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Palliative or Supportive Care

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Palliative or Supportive Care

The Washington Post had a good article explaining the differences between palliative or supportive care and hospice care. Many providers use the terms interchangeably despite their clear differences. Palliative care is a specialty that focuses on providing relief from a serious illness to improve the quality of life. Palliative care improves quality of life in patients with serious conditions. It also has been shown to actually help people live longer. However, hospice is a service delivered at home or in a facility for someone expected to die in less than six months.

A recent study analyzed the public’s perception of palliative care. The results revealed that over 70 percent did not even know what it was. Of the 30% aware of the care, two-thirds thought it was the same as hospice.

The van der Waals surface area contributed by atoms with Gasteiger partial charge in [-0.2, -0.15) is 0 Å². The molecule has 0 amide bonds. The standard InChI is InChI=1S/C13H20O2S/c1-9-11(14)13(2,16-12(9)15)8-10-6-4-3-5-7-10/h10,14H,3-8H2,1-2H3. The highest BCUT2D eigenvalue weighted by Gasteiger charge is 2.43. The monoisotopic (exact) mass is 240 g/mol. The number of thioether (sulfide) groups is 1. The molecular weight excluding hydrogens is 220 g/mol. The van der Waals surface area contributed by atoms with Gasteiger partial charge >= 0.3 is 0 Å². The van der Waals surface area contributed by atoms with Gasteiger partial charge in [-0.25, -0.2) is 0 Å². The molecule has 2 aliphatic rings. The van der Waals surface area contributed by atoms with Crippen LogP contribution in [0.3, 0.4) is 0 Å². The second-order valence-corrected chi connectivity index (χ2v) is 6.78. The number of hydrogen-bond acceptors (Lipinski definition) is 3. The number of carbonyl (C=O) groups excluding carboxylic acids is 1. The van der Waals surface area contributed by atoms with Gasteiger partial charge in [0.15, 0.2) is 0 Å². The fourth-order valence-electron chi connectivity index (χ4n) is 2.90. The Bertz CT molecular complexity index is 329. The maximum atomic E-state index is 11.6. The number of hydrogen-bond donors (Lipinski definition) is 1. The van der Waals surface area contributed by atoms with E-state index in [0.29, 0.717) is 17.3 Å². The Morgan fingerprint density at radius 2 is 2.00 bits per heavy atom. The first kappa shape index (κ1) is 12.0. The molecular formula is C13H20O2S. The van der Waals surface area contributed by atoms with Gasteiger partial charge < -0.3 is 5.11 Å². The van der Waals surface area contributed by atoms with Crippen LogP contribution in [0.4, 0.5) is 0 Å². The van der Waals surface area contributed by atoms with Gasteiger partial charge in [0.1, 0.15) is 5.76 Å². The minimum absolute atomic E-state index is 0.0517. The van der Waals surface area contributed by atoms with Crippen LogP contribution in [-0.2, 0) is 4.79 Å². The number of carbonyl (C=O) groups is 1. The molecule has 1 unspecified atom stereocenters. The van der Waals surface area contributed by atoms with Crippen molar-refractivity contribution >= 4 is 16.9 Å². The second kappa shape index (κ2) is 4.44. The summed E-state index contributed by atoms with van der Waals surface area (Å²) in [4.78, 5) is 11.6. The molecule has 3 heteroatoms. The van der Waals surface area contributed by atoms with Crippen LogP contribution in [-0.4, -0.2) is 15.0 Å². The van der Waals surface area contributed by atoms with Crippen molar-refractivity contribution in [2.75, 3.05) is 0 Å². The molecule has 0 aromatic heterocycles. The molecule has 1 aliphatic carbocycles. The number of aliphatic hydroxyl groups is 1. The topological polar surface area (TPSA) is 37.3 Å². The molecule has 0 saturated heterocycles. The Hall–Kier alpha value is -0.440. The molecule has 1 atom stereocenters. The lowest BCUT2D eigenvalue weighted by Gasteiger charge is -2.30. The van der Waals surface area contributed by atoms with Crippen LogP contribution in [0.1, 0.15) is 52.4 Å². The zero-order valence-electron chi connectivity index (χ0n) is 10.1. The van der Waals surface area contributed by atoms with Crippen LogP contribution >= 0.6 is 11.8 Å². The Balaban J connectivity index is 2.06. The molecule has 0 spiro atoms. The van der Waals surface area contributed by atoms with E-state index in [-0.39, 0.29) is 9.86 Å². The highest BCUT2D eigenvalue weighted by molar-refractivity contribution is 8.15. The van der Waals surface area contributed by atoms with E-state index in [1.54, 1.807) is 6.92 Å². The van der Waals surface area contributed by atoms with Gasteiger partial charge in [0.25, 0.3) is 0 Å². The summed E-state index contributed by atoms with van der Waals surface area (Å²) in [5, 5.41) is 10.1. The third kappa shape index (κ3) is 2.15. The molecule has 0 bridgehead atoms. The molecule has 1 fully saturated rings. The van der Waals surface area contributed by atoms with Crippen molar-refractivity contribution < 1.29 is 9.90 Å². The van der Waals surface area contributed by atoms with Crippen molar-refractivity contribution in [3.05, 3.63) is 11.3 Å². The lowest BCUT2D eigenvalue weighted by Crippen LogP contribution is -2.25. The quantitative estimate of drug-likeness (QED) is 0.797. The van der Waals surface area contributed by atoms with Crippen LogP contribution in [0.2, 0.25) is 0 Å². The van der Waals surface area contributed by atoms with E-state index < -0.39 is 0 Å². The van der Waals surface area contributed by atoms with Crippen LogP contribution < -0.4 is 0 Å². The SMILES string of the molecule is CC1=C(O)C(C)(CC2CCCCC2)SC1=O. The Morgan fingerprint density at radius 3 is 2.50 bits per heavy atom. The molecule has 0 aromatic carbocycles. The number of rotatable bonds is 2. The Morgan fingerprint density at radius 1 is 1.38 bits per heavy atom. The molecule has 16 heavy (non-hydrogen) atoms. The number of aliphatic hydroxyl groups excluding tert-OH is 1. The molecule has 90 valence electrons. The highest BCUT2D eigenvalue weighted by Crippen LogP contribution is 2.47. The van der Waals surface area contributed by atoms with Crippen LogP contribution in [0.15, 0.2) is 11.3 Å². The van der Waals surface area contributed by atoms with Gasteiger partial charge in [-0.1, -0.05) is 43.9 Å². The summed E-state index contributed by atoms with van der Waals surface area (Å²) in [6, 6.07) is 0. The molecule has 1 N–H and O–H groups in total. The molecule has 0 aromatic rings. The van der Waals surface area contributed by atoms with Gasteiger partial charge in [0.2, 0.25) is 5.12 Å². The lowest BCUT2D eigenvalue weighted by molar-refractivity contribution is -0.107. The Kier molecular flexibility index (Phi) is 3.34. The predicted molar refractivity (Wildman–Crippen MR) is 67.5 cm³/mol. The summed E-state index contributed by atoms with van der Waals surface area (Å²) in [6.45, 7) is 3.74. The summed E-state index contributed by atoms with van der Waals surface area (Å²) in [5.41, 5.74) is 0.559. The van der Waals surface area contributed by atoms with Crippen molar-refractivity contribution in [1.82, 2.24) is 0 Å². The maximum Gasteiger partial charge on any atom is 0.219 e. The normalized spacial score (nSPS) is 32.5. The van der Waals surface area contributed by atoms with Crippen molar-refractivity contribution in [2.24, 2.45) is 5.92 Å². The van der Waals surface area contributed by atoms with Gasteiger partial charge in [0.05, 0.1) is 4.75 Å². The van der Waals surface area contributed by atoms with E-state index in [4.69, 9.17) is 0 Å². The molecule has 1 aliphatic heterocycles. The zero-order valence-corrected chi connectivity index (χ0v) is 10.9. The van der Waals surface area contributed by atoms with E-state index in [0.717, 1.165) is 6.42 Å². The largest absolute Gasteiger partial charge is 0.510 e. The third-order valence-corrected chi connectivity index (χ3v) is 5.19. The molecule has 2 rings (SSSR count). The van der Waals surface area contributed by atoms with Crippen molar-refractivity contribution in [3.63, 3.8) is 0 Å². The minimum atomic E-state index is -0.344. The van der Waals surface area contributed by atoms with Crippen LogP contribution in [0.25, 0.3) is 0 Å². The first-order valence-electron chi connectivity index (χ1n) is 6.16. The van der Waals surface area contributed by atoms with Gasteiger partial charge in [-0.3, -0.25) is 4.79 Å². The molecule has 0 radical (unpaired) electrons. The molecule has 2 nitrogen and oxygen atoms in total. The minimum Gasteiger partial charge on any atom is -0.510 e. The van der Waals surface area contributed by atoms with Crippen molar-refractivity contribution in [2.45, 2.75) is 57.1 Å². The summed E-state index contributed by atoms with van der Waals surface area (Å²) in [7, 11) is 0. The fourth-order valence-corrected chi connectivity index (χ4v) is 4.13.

Diane Meier directs the Center to Advance Palliative Care. She said “doctors are the group most fearful of death.” To increase use and acceptability for both patients and clinicians, many want to substitute the name “palliative care” with “supportive care.”

A study showed that changing the name led to an increase in referrals by 41 percent and also earlier referrals. Patients seen by “supportive care” lived on average for 6.2 months, compared with 4.7 months among patients seen by “palliative care.” Words matter. They should focus on what palliative care does and the benefits. Supportive care increases the quality and quantity of life for most residents.

Ask your caregiver about the getting supportive care for your loved ones. It will improve the quality of life. Let us know if we can help.

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